Prestigious award for UCC professor

Professor Paul Ross received the award for his work on the human microbiome in both early and late human life.
Prestigious award for UCC professor

Prof Paul Ross Director of APC Microbiome Ireland SFI Research Centre. Photo By Tomas Tyner, UCC.

THE director of the APC Microbiome Ireland SFI Research Centre, headquartered at University College Cork (UCC), has received the prestigious Danisco Foundation Microbiome Science Award.

The awards honour leading academics advancing the future of food, nutrition and health.

Professor Paul Ross received the award for his work on the human microbiome in both early and late human life.

Prof Ross’ focus has been on bacterial competition in microbiomes and the discovery of techniques used by bacteria to outcompete each other.

His work is aimed at developing microbiome editing tools for applications including food bio-preservation and alternatives to antibiotics for animal and human health improvement.

Prof Ross is especially interested in bacteriocins: molecules produced by bacteria to kill other bacteria that have significant potential as antibiotic alternatives, which are urgently needed given the antimicrobial resistance crisis humanity now faces.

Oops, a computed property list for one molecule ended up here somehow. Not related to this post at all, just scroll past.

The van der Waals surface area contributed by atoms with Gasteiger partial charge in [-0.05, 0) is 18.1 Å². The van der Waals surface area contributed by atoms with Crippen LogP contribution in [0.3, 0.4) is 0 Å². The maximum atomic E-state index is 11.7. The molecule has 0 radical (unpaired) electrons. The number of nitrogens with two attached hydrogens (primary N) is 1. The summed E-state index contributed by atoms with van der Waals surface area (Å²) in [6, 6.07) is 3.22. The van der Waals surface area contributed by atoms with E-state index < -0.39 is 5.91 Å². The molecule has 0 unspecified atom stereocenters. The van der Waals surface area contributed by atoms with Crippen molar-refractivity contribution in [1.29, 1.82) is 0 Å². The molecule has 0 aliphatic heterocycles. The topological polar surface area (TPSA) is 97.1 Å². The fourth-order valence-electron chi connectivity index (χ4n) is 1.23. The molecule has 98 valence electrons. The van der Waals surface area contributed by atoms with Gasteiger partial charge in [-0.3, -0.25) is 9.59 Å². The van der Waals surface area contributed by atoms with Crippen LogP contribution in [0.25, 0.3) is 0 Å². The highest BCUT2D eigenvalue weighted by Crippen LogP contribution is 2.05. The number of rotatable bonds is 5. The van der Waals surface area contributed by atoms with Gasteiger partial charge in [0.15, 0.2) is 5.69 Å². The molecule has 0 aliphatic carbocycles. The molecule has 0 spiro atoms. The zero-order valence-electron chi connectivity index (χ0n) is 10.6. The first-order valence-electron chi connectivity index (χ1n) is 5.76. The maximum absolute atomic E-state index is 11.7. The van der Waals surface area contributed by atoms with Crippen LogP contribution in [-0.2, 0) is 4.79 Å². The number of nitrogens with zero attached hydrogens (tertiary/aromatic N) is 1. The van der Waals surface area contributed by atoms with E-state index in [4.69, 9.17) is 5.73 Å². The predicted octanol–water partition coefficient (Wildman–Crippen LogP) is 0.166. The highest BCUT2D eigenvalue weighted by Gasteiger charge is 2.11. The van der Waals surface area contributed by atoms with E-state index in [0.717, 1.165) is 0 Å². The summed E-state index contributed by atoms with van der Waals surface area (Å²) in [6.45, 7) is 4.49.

Together with collaborators, Prof Ross pioneered the discovery and application of an arsenal of bacteriocins from an array of diverse bacteria.

Adiso Therapeutics, an APC Microbiome Ireland spin-out company co-founded by Prof Ross and his APC colleague Prof Colin Hill, now focuses on the development of therapies for the treatment of infectious and inflammatory diseases.

“Narrow spectrum antimicrobials that only kill the infectious microbe are the way forward because they exert minimum if any collateral damage to the surrounding microbiota which is an essential prerequisite for any antimicrobial now that we know how important the microbiome is to human health,” Prof Ross said.

In addition, Prof Ross and colleagues have demonstrated that bacteriocins can be modified through bioengineering to generate more potent targeted antimicrobial molecules.

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